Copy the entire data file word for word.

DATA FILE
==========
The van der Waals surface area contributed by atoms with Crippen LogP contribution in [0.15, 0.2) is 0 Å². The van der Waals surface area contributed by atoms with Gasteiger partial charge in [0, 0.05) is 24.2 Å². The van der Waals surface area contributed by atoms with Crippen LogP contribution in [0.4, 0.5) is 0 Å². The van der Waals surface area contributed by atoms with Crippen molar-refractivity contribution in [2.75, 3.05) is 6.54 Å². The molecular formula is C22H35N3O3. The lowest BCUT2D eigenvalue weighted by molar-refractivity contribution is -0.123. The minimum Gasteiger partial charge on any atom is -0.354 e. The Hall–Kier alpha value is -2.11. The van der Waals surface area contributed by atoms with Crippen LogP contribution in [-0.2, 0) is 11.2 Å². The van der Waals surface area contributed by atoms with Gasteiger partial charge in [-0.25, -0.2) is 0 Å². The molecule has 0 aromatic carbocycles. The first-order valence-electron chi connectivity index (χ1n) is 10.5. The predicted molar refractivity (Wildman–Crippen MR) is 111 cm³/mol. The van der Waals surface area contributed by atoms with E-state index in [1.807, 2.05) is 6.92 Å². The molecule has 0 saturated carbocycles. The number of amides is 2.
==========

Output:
The van der Waals surface area contributed by atoms with Crippen LogP contribution in [0.15, 0.2) is 0 Å². The van der Waals surface area contributed by atoms with Gasteiger partial charge in [0, 0.05) is 24.2 Å². The van der Waals surface area contributed by atoms with Crippen LogP contribution in [0.4, 0.5) is 0 Å². The van der Waals surface area contributed by atoms with Crippen molar-refractivity contribution in [2.75, 3.05) is 6.54 Å². The molecular formula is C22H35N3O3. The lowest BCUT2D eigenvalue weighted by molar-refractivity contribution is -0.123. The minimum Gasteiger partial charge on any atom is -0.354 e. The Hall–Kier alpha value is -2.11. The van der Waals surface area contributed by atoms with Crippen LogP contribution in [-0.2, 0) is 11.2 Å². The van der Waals surface area contributed by atoms with Gasteiger partial charge in [-0.25, -0.2) is 0 Å². The molecule has 0 aromatic carbocycles. The first-order valence-electron chi connectivity index (χ1n) is 10.5. The predicted molar refractivity (Wildman–Crippen MR) is 111 cm³/mol. The van der Waals surface area contributed by atoms with E-state index in [1.807, 2.05) is 6.92 Å². The molecule has 0 saturated carbocycles. The number of amides is 2.